The other night my wife and I were invited to dinner at a four-star restaurant located in a beautifully restored 1880’s building. The ambience was luxurious and tranquil and the food was complex and impeccable. It was like being invited to an episode of Top Chef. The first course was scallops with almond cous cous, romesco, and black olive. Round two was butternut ravioli with prosciutto, apple brandy sauce, maitake mushrooms and parsnip puree. The third go-‘round was golden beets with blue cheese, pistachio, sherry gastrique, fennel chips and arugula. Plate four had short ribs with a white ale mustard sauce, asiago polenta, capers, and fried brussels sprouts. Concluding the meal was a triple dessert of almond raspberry cheesecake, chocolate lavender truffles, and a hazelnut brulee. Yeah, the food was good.?>
But ya know what? As good as that meal was, it didn’t hold a fork to some of the trail food I’ve eaten. No, the trail food wasn’t prepared by a professional chef, served on an artsy plate and presented like it was the Holy Grail. Quite the opposite. It was basic fare, served in the great outdoors, and in some cases it was a challenge just to keep the paper plate of food balanced while wildly swatting at bugs while my eyes were watering from wind-driven wood smoke. Nonetheless, every bite was amazing.
A few years ago, I was on a winter trail ride near Duluth, Minnesota. We were deep in the Northwoods and it was snowy and cold. To gather photography I had been walking (and falling down on the ice) for hours. Hunger was in full swing. I was told lunch would be “on the trail,” which carried a fairly broad meaning. ’Bout noon, the group stopped and built a fire. I was hoping lunch had nothing to do with hot dogs because, I have to be frank (no pun intended), hot dogs aren’t on my favorite foods list. Hot dogs were soon unpacked and the roasting began over a roaring fire. The entire group was huddled around the flames, holding sticks with hot dogs impaled on them like they were flame-sensing divining rods. I roasted my lunch while engaged in conversation. Due to total inattention, I inadvertently overcooked my ’dog on one side ’til it was black ’n’ crispy. I threw it on a cold bun and began eating. That piping hot, wood smoke-saturated, tubular hunk of magic mystery meat was the best hot dog I’ve ever eaten. Chatting and laughing with those great folks, the crackle of the fire, the smell of wood smoke, the crunch of the snow, and the reality that we were miles from any “civilization” all combined to make that hot dog taste like a gourmet meal.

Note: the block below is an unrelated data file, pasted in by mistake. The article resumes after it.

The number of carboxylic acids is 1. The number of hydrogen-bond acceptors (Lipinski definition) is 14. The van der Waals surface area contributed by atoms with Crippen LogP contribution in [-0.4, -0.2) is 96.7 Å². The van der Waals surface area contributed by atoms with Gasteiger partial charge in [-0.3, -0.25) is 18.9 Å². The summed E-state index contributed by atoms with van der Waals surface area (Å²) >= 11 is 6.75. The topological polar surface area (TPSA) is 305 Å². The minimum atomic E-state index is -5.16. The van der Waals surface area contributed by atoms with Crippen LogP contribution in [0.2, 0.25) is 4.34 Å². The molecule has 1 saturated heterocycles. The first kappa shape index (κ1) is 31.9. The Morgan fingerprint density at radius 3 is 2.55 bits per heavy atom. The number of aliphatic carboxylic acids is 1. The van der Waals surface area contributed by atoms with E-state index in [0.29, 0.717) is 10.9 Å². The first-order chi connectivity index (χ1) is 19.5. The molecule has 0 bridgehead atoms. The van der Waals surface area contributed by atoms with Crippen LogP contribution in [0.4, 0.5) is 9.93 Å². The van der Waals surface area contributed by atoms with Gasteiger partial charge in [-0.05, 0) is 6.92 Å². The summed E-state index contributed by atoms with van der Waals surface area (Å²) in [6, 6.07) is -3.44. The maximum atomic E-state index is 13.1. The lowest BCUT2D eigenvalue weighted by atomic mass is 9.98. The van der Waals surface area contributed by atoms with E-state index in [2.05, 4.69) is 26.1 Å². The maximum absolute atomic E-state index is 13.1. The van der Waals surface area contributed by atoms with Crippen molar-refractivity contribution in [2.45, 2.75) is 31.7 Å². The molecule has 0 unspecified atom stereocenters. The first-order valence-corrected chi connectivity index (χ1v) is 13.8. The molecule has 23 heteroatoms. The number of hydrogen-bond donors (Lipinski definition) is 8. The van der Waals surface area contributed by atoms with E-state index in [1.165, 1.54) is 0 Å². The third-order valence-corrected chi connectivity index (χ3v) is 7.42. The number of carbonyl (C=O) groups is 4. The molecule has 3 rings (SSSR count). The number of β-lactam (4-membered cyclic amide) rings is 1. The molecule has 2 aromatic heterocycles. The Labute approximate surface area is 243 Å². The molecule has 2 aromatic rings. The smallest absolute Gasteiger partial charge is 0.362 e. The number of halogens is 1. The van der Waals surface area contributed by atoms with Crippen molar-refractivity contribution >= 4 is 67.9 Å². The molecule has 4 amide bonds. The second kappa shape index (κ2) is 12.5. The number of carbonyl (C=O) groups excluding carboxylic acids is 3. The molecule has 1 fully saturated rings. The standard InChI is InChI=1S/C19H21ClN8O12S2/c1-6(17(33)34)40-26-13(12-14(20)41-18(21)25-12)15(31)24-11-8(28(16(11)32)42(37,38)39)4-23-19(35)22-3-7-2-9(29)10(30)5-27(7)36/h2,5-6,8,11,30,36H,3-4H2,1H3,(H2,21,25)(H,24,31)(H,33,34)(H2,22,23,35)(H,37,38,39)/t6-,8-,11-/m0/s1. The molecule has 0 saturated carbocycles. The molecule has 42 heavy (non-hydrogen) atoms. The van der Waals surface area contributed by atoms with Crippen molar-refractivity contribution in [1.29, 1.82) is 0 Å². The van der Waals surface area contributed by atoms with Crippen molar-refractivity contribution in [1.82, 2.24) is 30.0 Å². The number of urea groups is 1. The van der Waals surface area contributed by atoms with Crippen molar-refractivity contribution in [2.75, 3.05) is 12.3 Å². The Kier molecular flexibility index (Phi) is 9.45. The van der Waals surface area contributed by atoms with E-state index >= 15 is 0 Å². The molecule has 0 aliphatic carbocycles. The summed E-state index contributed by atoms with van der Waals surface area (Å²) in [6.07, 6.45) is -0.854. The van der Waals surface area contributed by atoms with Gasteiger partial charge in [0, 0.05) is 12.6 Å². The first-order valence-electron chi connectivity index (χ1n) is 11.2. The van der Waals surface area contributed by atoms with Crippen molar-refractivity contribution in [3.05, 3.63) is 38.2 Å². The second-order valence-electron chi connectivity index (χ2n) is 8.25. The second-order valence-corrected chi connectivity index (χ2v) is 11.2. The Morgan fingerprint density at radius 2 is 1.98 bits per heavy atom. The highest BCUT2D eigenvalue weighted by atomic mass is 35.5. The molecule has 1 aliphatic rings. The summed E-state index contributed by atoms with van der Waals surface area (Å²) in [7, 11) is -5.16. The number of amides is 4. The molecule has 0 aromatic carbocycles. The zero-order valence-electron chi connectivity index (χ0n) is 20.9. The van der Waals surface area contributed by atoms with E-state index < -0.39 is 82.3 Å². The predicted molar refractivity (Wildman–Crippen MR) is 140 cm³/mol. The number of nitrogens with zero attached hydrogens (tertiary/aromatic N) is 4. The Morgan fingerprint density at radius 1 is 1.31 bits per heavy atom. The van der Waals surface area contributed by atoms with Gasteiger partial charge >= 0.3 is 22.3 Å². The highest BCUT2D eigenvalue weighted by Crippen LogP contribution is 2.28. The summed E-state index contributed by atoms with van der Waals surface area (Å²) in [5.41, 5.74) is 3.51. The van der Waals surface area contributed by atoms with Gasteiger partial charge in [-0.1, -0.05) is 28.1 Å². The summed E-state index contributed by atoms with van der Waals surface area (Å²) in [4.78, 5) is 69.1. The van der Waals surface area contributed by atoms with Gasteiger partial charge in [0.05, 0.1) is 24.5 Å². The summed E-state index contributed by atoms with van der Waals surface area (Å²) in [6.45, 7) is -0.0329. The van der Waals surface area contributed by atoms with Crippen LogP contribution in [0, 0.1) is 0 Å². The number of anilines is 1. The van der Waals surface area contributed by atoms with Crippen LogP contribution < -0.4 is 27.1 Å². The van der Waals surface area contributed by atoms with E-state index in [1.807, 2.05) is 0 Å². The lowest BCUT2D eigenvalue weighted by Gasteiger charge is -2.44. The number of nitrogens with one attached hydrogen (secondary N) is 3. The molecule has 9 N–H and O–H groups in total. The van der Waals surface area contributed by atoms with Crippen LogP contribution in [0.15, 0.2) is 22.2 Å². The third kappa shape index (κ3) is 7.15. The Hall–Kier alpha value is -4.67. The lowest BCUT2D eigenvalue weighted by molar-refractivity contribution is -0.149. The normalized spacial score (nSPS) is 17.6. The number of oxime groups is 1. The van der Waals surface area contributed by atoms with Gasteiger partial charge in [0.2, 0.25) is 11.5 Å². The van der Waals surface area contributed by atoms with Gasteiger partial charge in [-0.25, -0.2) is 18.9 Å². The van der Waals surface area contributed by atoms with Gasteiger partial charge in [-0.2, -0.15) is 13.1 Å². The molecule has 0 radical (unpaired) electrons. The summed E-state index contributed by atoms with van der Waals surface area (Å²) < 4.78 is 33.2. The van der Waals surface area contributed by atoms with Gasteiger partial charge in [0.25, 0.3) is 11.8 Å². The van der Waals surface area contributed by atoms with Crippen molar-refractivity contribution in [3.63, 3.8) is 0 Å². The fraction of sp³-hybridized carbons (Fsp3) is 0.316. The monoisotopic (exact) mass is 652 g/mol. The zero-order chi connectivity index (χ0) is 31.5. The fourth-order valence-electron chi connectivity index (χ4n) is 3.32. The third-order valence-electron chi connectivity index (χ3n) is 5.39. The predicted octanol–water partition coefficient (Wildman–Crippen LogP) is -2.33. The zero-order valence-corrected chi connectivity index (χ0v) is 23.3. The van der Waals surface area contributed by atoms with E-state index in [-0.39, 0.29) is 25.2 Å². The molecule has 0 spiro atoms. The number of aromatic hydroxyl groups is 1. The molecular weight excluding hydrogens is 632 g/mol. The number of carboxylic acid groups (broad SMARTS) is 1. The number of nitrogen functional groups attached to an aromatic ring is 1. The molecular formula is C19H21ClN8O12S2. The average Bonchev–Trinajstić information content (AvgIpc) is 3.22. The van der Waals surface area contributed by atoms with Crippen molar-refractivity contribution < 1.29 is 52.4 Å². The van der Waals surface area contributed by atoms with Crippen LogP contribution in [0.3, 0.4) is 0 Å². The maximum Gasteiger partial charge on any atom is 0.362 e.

Over the years I’ve eaten hundreds of meals while standing next to a 4x4, including mosquito-peppered food in Alaska, half-frozen sandwiches on a snowy mountain in New Hampshire, rain-soaked food on a mega humid day in Tennessee, and good ol’ engine-warmed food in Utah. All of those meals were awesome. One of my fondest memories is of a beef/gravy/rice concoction eaten after a day of wheeling on the Rubicon Trail. Every bite of that trail-prepared dish was filled with mind-blowing flavor. It was just simple, nourishing, hot food, prepared by a wheeler who knew what other wheelers want to eat. There was no roving violinist or candlelight, yet the ambience was incredible with the spectacular view and sound of the Rubicon River rushing over the rocks.
Maybe that’s part of the reason trail food tastes so good; it’s served on the trail. Over the years I’ve seen folks come up with some amazingly creative dishes while in very inhospitable terrain and in some cases very nasty weather. Reality: Wheelers are hard-wired to thrive on adversity that leaves others flustered.
If a wheeler were to open a restaurant I can’t help but wonder if they’d have a firepit in the middle of the room, 4x4 parts all around, and everyone would eat standing up. That would be cool.?>